He left the army in 1923 as a major general. Before leaving Poland for Romania, he convinced Marshal Edward Ryd - Simgy to move all his men beyond the Vistula River, but his suggestion was not approved. However, they agreed to his suggestion when he said the Polish fleet to leave the Baltic and head for the UK.
Adrian Carton de Wiart was one of the highest British Officers who the Italians kept inside Vincigliata Castle outside of Florence. Along with De Wiart, the other soldiers including General Sir Richard O’Connor had no intention to wait for the wars behind bars. He and others started planning to escape. Their plan includes climbing down to well and using a rope to scale the castle’s wall and drilling holes into it.
They dug a 60 ft tunnel into the castle in seven months. It was in March when they split into three teams and escaped. Some of the officers rode the Italian railways to reach Switzerland. This escape lasted only for eight days. After the removal of Benito Mussolini from power, the Italian captors dropped him off in the neutral city of Lisbon, Portugal.
While recovering from illness, he made it clear to the doctors that he wanted to go to the Western Front. His wish got fulfilled when he landed in France to take charge of an infantry battalion.
The Second Battle of Ypres is known for the fight when the German Army deployed harmful gas like chlorine to break through Belgian and French defensive lines. It was during the battle when he suffered damage to his left hand. The doctors refused to cut and to amputate the hand.
Can you guess what did he do then? De Wiart broke his fingers and returned to the battle. This proves that he was one of the best and the bravest soldiers ever to serve in the army who did not care about himself while fighting for the country.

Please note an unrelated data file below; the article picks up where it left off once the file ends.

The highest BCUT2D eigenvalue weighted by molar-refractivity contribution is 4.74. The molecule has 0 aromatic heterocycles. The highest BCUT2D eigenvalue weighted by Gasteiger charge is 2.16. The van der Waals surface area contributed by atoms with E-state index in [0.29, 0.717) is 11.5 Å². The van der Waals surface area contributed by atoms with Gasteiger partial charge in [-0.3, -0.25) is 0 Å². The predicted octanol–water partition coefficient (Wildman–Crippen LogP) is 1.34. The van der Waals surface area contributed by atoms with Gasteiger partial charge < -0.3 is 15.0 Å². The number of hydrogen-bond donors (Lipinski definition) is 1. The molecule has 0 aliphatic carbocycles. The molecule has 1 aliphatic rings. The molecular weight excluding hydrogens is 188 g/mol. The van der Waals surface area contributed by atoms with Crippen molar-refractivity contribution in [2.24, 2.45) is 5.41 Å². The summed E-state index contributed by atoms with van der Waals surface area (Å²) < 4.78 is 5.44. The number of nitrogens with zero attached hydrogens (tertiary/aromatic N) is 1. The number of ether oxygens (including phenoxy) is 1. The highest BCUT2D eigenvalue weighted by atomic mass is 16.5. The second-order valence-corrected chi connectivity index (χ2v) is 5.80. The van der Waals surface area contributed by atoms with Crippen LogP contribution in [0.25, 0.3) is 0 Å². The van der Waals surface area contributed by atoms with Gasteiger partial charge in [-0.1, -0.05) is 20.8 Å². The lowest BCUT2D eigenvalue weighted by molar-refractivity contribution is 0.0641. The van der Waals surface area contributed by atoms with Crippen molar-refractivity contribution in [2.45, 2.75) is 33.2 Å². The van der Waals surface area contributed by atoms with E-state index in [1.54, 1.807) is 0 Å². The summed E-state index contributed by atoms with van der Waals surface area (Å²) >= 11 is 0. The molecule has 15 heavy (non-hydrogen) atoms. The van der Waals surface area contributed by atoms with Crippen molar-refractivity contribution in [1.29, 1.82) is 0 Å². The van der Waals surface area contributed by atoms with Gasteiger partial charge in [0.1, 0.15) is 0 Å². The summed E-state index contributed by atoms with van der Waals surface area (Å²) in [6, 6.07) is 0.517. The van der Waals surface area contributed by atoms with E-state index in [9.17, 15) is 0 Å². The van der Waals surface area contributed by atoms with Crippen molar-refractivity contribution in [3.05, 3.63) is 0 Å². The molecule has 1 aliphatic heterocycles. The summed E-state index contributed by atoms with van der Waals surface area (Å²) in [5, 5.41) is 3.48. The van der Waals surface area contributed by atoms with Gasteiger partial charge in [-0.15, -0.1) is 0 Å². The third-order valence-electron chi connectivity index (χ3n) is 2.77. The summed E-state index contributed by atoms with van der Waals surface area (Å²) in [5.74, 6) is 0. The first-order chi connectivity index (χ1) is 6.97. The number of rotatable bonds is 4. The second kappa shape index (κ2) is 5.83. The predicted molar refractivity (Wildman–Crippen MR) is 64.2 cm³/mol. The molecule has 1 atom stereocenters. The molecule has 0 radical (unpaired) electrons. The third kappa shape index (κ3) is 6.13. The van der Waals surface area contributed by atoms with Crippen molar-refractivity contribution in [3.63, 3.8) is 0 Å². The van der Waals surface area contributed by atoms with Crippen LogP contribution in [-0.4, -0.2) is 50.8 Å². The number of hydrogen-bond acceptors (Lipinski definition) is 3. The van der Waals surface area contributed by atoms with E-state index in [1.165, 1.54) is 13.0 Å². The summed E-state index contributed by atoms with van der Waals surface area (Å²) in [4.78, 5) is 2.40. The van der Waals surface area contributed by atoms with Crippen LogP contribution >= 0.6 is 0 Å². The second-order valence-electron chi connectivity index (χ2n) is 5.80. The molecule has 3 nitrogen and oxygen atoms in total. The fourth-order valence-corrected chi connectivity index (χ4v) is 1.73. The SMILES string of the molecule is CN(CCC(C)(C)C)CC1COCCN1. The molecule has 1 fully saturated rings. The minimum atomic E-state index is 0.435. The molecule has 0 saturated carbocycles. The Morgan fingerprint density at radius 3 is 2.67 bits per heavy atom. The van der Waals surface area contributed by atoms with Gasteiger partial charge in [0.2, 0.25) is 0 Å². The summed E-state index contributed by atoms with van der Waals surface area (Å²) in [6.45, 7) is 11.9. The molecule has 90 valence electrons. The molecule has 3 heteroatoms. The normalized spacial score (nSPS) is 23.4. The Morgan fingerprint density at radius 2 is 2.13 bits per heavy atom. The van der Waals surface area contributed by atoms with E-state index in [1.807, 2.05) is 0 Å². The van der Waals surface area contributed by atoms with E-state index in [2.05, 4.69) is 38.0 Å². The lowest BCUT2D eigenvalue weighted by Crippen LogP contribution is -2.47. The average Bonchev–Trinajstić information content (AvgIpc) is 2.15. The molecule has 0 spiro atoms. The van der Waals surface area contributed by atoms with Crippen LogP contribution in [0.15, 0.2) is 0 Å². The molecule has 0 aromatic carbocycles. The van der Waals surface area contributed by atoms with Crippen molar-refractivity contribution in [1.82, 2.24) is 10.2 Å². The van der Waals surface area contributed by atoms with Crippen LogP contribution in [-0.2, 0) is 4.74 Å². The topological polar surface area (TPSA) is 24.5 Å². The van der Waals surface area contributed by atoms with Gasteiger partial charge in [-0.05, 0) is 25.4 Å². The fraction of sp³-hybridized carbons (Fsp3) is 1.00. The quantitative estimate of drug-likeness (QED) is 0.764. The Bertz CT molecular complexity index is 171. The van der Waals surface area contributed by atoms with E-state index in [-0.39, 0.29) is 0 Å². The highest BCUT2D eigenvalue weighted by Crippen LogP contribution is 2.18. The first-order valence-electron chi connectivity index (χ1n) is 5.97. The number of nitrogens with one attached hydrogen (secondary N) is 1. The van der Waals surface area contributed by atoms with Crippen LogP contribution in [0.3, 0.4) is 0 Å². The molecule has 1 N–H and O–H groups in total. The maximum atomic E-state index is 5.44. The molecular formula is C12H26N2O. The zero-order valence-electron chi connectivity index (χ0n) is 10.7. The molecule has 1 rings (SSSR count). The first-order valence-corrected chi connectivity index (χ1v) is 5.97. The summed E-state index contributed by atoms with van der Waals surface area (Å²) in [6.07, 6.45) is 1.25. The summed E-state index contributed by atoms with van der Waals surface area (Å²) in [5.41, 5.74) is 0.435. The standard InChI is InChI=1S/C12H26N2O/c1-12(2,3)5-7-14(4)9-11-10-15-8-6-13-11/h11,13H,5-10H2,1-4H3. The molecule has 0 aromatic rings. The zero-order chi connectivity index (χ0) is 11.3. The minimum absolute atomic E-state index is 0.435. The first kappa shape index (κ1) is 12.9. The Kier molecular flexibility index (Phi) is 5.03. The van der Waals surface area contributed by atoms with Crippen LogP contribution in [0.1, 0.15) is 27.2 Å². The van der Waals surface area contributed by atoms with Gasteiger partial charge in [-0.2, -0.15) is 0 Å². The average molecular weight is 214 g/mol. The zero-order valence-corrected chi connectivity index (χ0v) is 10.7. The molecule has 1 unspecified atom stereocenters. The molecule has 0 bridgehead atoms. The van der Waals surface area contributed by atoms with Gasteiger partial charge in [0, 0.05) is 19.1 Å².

Adrian Carton de Wiart returned to the war in 1943. He was the special representative of the army. De Wiart’s first and last posting was China where he served as a Chiang Kai-shek until 1946. He was also known to travel India and then got busy fighting the Japanese in the northeastern part of the country. The war happening in Asia and De Wiart was involved in negotiations between Mao’s communist and Chiang’s nationalist forces. He as a devout anti-communist criticized Mao’s for not fighting the Japanese.
In 1945, he was a formal surrender of the Japanese force. Before retiring, he lived in the city of Nanking. After fighting in several wars and getting injured over ten times, he retired from the army in 1947.
The brave soldier De Wiart died in 1863 at the age of 83. He achieved several accomplishments in his life. Some of them include Knight commander of the Order of the British Empire, Companion of the Order of the St. Michael, Officer of the Belgian Order of the Crown, Leigh of Honor, Victoria Cross, the Belgian Croix de Guerre, and more.
Did you know these facts about De Wiart? Do you know any other soldier who fought in the war and never mentioned his achievements and awards in the books? Though he alone didn’t win the world wars, a man like him deserves more respect and mention in the books.